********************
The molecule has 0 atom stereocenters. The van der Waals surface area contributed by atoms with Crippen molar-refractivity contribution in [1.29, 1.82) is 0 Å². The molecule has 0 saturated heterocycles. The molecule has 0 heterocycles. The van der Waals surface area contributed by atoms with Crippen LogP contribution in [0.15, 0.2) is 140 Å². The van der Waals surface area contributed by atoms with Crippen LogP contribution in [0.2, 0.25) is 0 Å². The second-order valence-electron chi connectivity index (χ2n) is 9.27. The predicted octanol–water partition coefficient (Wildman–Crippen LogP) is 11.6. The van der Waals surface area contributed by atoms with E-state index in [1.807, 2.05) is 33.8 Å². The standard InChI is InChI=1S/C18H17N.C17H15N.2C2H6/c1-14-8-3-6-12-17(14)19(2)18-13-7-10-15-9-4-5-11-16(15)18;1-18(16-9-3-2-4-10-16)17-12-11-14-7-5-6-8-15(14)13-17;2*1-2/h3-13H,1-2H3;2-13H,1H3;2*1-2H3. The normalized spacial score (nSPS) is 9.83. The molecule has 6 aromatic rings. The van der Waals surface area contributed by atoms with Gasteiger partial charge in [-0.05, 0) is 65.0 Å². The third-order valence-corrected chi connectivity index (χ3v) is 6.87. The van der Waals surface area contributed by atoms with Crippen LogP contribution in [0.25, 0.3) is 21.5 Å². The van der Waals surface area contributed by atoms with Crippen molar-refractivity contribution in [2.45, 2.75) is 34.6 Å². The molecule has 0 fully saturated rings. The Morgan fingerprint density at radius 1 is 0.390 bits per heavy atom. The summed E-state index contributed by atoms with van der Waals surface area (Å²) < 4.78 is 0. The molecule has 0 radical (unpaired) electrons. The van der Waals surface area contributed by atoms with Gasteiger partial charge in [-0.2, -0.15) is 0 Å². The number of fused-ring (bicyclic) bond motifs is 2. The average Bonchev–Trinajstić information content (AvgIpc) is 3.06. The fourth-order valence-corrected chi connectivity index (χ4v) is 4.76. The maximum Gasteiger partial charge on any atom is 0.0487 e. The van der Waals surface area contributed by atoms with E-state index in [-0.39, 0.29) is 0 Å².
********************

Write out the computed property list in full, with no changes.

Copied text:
The molecule has 0 atom stereocenters. The van der Waals surface area contributed by atoms with Crippen molar-refractivity contribution in [1.29, 1.82) is 0 Å². The molecule has 0 saturated heterocycles. The molecule has 0 heterocycles. The van der Waals surface area contributed by atoms with Crippen LogP contribution in [0.15, 0.2) is 140 Å². The van der Waals surface area contributed by atoms with Crippen LogP contribution in [0.2, 0.25) is 0 Å². The second-order valence-electron chi connectivity index (χ2n) is 9.27. The predicted octanol–water partition coefficient (Wildman–Crippen LogP) is 11.6. The van der Waals surface area contributed by atoms with E-state index in [1.807, 2.05) is 33.8 Å². The standard InChI is InChI=1S/C18H17N.C17H15N.2C2H6/c1-14-8-3-6-12-17(14)19(2)18-13-7-10-15-9-4-5-11-16(15)18;1-18(16-9-3-2-4-10-16)17-12-11-14-7-5-6-8-15(14)13-17;2*1-2/h3-13H,1-2H3;2-13H,1H3;2*1-2H3. The normalized spacial score (nSPS) is 9.83. The molecule has 6 aromatic rings. The van der Waals surface area contributed by atoms with Gasteiger partial charge in [-0.05, 0) is 65.0 Å². The third-order valence-corrected chi connectivity index (χ3v) is 6.87. The van der Waals surface area contributed by atoms with Crippen LogP contribution in [0.25, 0.3) is 21.5 Å². The van der Waals surface area contributed by atoms with Crippen molar-refractivity contribution in [2.45, 2.75) is 34.6 Å². The molecule has 0 fully saturated rings. The Morgan fingerprint density at radius 1 is 0.390 bits per heavy atom. The summed E-state index contributed by atoms with van der Waals surface area (Å²) < 4.78 is 0. The molecule has 0 radical (unpaired) electrons. The van der Waals surface area contributed by atoms with Gasteiger partial charge in [-0.2, -0.15) is 0 Å². The number of fused-ring (bicyclic) bond motifs is 2. The average Bonchev–Trinajstić information content (AvgIpc) is 3.06. The fourth-order valence-corrected chi connectivity index (χ4v) is 4.76. The maximum Gasteiger partial charge on any atom is 0.0487 e. The van der Waals surface area contributed by atoms with E-state index in [-0.39, 0.29) is 0 Å².